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Nerd Alert: Advanced Stats and Fantasy Hoops

Carson Cistulli

Carson Cistulli

Carson Cistulli writes about fantasy sports for RotoWire.

It's customary, before any fantasy season begins, for an owner to target a couple of players whom he regards as sleeper picks -- nor am I revealing any big secrets by saying so.

For me, one such player -- probably the one at the top of my list -- was Portland's Nicolas Batum. Besides the fact that I thought he'd be available in later rounds, what I liked about Batum was his ability to contribute in almost every category. To my mind, this is a good sort of player for providing a "foundation" to a fantasy team. While someone like Dwight Howard -- that is, one who produces prolifically in one cat while actively hurting owners in another -- while someone like Howard requires extra consideration so far as roster construction goes ("Who do I pair with Howard so I don't get killed in free-throw percentage?"), a player like Batum requires basically zero consideration of roster construction.

A couple weeks ago, I gave the profile of an "average" player (Avg) in a standard 12-team, 13-player league. Here's Batum's RotoWire projection (Pro) relative to those averages I outlined:

Proj: 13.6 PTS, 2.0 3Pt, 5.1 REB, 1.6 AST, 0.9 STL, 0.9 BLK, 51.8 FG%, 83.9 FT%

-Avg: 14.5 PTS, 0.9 3Pt, 5.5 REB, 3.2 AST, 1.0 STL, 0.7 BLK, 46.6 FG%, 78.3 FT%

As you can see, Batum stacks up favorably in basically every categoy but assists -- and, owing to the large standard deviation in that category (because point guards get a bunch of them, most other players get few), Batum's deficit is minimalized.

As it turns out the RotoWire projection for Batum was slightly optimistic. Still, he's produced very similarly to average this season. Regard:

Actual: 12.1 PTS, 1.5 3Pt, 4.8 REB, 1.4 AST, 0.8 STL, 0.6 BLK, 45.0 FG%, 81.9 FT%

Considering all this led me to ask a question: What sort of player ought one to prefer -- those who contribute evenly across all cats (the Even Stevens) or those who put up big numbers in one cat to the detriment of others (the Diverse Dans)? Of course, the question to ask alongside this is: Which players are, in fact, Evens Stevens and which are Diverse Dans?

To look at this, I found z-scores (i.e. standard deviations from the mean) in the eight main fantasy categories for the top-156 players in the league (based off the 12 teams and 13 players each in standard fantasy leagues). Averaging together the z-scores, one can find a ranking of those 156 players where Kevin Durant (average of +1.00 standard deviation) is first overall, Chris Paul (+0.93) is second, LeBron James (+0.81) is third, and so on -- all the way down to Louis Williams (-0.46) in the 156th spot.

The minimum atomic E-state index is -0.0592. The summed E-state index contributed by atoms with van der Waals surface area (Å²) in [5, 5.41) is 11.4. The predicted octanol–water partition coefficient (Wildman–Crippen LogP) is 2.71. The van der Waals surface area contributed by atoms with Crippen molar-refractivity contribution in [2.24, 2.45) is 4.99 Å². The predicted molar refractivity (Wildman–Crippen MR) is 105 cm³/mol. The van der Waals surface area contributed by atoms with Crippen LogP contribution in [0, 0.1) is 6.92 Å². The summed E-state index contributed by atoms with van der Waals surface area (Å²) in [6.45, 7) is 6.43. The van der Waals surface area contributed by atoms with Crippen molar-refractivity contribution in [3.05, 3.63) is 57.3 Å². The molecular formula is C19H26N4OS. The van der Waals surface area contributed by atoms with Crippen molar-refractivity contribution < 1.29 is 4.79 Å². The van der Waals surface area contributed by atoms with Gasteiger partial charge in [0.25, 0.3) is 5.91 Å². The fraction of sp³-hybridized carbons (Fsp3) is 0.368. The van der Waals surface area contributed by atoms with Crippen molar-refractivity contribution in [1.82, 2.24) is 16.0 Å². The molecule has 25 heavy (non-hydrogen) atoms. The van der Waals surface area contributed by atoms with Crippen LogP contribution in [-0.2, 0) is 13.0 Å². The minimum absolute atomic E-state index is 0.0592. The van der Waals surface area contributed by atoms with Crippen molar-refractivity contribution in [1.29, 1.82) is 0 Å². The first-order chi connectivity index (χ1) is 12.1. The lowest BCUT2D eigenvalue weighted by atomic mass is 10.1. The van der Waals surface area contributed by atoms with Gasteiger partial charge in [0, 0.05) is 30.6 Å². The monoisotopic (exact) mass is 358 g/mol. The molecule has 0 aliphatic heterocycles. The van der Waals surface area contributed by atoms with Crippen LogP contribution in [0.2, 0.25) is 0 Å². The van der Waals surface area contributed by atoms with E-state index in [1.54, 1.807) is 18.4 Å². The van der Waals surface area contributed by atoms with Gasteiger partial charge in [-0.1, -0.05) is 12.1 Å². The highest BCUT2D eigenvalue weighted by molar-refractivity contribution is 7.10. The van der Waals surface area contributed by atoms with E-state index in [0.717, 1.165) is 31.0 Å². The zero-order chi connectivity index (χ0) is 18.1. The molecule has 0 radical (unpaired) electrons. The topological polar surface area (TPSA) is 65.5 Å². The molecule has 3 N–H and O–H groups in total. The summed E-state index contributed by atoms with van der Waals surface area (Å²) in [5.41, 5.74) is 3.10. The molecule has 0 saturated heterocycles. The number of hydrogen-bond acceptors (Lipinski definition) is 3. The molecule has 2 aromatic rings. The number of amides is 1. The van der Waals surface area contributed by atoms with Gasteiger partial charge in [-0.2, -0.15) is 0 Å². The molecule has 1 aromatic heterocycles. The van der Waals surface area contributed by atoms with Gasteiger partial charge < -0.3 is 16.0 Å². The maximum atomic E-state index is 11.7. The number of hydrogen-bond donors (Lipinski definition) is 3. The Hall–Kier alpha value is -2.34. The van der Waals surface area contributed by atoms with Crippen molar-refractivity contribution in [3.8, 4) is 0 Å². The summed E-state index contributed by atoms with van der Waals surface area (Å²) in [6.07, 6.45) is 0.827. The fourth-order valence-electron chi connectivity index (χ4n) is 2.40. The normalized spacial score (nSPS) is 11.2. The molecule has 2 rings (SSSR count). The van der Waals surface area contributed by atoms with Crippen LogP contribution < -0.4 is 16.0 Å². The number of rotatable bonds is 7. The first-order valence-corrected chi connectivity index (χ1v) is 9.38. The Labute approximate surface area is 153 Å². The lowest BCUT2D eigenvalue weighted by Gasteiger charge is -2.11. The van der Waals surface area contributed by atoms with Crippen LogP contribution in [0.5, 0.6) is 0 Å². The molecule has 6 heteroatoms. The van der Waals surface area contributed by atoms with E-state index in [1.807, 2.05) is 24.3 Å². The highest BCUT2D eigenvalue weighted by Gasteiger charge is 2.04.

Once I did this, I found the absolute value of the difference for every player between each of the eight cats and his overall score. So, for Kevin Durant, I took his point-scoring value (+2.97 standard deviations from the mean) and subtracted from it the +1.00 that is his overall score, getting 1.97. Then I took his three-point value (+1.28) and subtracted +1.00, getting 0.28. Then I took rebounds, assists, steals, etc., and did the same thing. Then I added all the absolute differences to come up with overall variation (Var). For Durant, the total is 7.29.

I went through that process for all the top-156 players. Below are the results, paired with some scattered commentary.

First, the Even Stevens:

Now, the Diverse Dans:

Now, five scattered thoughts:

On average, the most extreme of the Diverse Dans are better fantasy contributors than the most even of the Stevens. The average rank for the Stevens is 111.6; for the Dans, 56.4. What does this tell us? Well, probably that a couple standout tools are necessary for excellence in fantasy basketball. For Durant, that's scoring and free-throw shooting. For Paul, it's assist and steals. For LeBron, it's points and assists.

As one might expect, the Even Stevens are generally players of the wing variety. None of the Stevens are point guards or what one might think of as a "true" center. As one might also expect, the Diverse Dans are generally players on the extremes of the positional spectrum. There are three point guards on this list and four or five true centers (depending on how you feel about Emeka Okafor). In seven of the ten cases (everyone but Paul, Westbrook, and Martin), the huge deficit comes from free-throw shooting.

The first above-average Steven is Andrei Kirilenko, who's 15th-most even and ranked 53rd overall with a +0.07.

Boris Diaw is probably the most average of the the average players in fantasy baskeball. Here are his numbers:

Diaw: 11.4 PTS, 1.0 3Pt, 5.5 REB, 3.8 AST, 1.0 STL, 0.7 BLK, 49.5 FG%, 66.2 FT%

-Avg: 14.5 PTS, 0.9 3Pt, 5.5 REB, 3.2 AST, 1.0 STL, 0.7 BLK, 46.6 FG%, 78.3 FT%

It's actually curious to imagine Diaw as anything like "average," as he possesses one of the more unique skill sets in all the NBA.

Batum really does contribute pretty evenly across cats relative to the rest of the league.